Electric buses can cost almost twice as much as traditional diesel buses, making procurement of them economically challenging without grant support, and charging infrastructure can also be a major expense. In addition, Boulder’s local utility, Xcel Energy, has a rate structure that can make it costly to charge buses because of the high power levels required—a challenge that nearby Denver recently experienced firsthand. However, Colorado may soon see some relief from the financial burden of charging infrastructure build-out. A recently introduced state Senate bill would allow Xcel and other Colorado utilities to invest in and earn a return on “make ready” infrastructure, including any necessary upgrades to transmission and distribution lines, transformers, conduits, and panels.

But in 2019, the City of Boulder, Via, BVSD, and CU all face the same infrastructure, rate design, and vehicle cost challenges, and would like to minimize these costs as much as possible. At MIL, they came together with industry experts from National Car Charging (which provided charging infrastructure and procurement expertise) and Microgrid Labs (which provided infrastructure rightsizing and microgrid expertise) to work toward a novel solution—what if they were able to minimize costs by sharing them?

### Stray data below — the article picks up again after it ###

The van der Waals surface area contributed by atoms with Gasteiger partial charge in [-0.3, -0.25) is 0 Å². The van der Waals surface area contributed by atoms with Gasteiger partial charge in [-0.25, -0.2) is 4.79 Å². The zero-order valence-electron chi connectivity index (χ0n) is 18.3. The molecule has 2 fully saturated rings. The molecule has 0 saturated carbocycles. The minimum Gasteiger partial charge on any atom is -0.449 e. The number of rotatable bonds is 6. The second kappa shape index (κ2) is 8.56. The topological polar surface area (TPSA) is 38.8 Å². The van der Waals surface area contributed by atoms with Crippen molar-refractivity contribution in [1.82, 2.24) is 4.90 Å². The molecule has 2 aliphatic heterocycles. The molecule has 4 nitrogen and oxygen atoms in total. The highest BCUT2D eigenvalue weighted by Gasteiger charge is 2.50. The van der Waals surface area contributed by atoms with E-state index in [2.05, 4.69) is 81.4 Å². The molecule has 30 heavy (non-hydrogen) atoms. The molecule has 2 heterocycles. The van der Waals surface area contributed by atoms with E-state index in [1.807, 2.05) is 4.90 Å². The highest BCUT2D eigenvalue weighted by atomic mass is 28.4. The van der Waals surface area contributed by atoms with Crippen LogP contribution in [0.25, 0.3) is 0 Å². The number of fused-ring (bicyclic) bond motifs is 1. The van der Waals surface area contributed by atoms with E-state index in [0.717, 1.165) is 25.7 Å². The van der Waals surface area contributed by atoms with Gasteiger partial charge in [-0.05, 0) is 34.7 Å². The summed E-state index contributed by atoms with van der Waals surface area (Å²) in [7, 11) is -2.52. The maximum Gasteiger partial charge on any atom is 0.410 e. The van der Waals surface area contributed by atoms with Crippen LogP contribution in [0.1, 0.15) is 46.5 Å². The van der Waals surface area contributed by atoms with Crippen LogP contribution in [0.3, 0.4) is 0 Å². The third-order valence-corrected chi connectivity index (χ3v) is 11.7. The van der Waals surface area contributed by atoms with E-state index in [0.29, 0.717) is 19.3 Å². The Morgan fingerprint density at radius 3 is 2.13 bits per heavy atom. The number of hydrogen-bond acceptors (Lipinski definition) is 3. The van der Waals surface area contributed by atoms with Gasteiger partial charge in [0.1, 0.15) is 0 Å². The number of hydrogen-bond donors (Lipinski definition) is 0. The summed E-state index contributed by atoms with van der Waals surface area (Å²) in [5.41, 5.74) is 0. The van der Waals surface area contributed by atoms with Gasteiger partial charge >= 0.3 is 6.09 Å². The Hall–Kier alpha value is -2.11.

The diverse group of stakeholders focused on how they could  coinvest in shared charging stations to reduce overall costs. They found potential for a shared charging infrastructure hub and were able to discuss technological specifications, operational constraints, location criteria, potential funding sources, business models, and community co-benefits. This intense collaborative effort laid the groundwork for a concrete action plan for future work together.

As team member Namit Singh, with Microgrid Labs, emphasized, “The organizations had different agendas to start, but as a result of the process, they are now aligned, understand each other’s needs, and are moving toward solutions together.”

Electrifying Buses in the Mountains: Taking the Dinosaur Out of VelociRFTA

The Roaring Fork Transportation Authority (RFTA) is the largest rural transit agency in the nation. Its current fleet of 100 vehicles is a portfolio of compressed natural gas, diesel hybrid, and biodiesel buses. And although electric buses have now caught the eye of RFTA, its service territory presents challenges for adopting a fully electric fleet. Variable winter and summer temperatures, changing passenger loads due to snowfall and special events, and steep road grades in the mountains create operating challenges for battery-electric buses.